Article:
Ex-Morrisons head of tax jailed for insider dealing

Paul Coyle, the former group treasurer and head of tax at supermarket group Morrisons, has been jailed over a £79,000 insider dealing fraud related to the company’s link-up with online grocer Ocado

Coyle was given a 12-month prison sentence at Leeds Crown Court after pleading guilty to two offences of insider trading. He was found to have bought and sold shares in Ocado during a three month period when the company was in discussions with Morrisons over the development and launch of an online business.

The court heard that between 24 January and 17 May 2013 Coyle was regularly privy to confidential price sensitive information about Morrison’s ongoing talks regarding a proposed joint venture with Ocado.

Coyle, a former Inland Revenue tax inspector who also worked for KPMG and as head of tax at the RAC, was a key figure during the negotiations and signed an agreement in January 2013 prohibiting him from trading in Ocado or Morrisons shares.

However, the court heard that Coyle acted on his inside information by trading in Ocado shares between 12 February and 17 May 2013 using two online accounts which were in the name of his long-term partner.

He did so ahead of an official notification that the two companies were engaged in talks, which was released on 14 March 2013, and continued to buy and sell more shares as the Morrison share price fluctuated in response to market speculation over the deal, which was said to be worth £216m to Ocado.  

The first offence related to Coyle buying 24,895 Ocado shares before the announcement on 14 March. The second offence related to trading in 100,450 shares following that announcement.

Coyle then sold his shares after an official announcement was made that the two firms had reached a formal agreement, on 17 May 2013, making a profit of £60,000.  His total profit from insider trading, including interest, was calculated at £79,431.

In sentencing Coyle the judge, Mr Justice Globe, said: ‘the offending was so serious that an immediate custodial sentence must be imposed.’

Globe told Coyle: ‘You came into possession of that information by your senior position within the organisation. Your breach of trust was significant.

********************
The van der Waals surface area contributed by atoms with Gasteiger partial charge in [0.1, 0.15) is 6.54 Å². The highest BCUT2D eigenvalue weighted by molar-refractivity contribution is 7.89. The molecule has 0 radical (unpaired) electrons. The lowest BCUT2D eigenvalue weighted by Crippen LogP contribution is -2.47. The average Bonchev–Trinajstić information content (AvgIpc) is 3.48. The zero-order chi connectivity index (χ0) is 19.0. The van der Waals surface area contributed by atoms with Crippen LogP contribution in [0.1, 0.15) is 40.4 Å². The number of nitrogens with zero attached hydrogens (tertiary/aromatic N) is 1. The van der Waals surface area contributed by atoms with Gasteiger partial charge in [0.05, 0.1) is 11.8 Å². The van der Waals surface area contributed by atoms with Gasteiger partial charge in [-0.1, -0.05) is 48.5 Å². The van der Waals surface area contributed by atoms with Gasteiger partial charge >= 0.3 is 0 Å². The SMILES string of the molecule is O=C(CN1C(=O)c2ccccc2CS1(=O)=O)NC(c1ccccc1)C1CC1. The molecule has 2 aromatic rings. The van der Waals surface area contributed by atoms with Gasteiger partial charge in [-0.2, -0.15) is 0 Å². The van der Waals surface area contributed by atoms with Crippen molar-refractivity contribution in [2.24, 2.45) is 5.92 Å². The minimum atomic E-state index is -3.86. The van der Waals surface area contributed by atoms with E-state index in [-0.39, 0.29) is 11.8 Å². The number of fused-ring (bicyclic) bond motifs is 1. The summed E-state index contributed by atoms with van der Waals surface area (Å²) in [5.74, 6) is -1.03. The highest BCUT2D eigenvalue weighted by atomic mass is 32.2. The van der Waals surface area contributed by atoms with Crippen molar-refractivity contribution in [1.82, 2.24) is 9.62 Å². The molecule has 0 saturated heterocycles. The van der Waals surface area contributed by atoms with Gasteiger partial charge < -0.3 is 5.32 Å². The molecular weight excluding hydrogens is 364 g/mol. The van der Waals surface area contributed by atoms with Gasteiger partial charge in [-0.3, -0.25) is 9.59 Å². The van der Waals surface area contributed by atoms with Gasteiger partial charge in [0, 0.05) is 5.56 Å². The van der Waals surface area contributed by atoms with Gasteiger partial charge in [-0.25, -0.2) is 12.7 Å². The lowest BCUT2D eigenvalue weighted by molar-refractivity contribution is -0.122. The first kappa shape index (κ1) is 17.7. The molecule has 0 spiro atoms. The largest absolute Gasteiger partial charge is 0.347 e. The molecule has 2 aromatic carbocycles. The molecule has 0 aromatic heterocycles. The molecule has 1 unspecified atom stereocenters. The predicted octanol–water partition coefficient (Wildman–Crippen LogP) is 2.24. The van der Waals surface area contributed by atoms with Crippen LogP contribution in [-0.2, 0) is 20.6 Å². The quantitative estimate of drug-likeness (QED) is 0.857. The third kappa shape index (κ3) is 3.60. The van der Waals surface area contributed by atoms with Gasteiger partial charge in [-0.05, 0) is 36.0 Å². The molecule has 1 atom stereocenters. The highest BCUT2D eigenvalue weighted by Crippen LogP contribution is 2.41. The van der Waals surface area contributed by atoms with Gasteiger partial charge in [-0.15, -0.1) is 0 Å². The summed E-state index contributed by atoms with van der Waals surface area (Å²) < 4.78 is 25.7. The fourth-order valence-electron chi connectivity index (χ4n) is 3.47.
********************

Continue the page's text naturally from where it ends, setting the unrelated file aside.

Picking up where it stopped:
‘Your actions were deliberate and in my judgment dishonest. You knew at the time what you were doing was illegal. Your actions continued over a three-month period and involved a number of individual trades.’

Coyle immediately resigned after the offences came to light. As well as the 12-month jail sentence, he has been ordered to pay £15,000 towards prosecution costs and a confiscation order in the sum of £203,234, which represents the amount Coyle originally spent on purchasing the shares, plus his profit from the deals.  

Georgina Philippou, director of enforcement and market oversight at the Financial Conduct Authority (FCA), which brought the case, said: ‘Mr Coyle committed a serious breach of trust by using the confidential price sensitive information he received as part of his role at Morrisons for his own personal gain.  

‘We are committed to prosecuting insider dealing to ensure our markets remain a “level playing field” for all participants.’   

A Morrisons spokeswoman said: ‘While this was a regrettable case of an individual acting alone, we are pleased that our governance and processes were sufficiently robust to enable the authorities to achieve a successful prosecution.

‘We are also pleased that the case has concluded and that the FCA’s investigation did not raise wider concerns for the company.’

Pat Sweet |Reporter, Accountancy Daily [2010-2021]

Pat Sweet was the former online reporter at Accountancy Daily and contributor to the monthly Accountancy magazine, pub...

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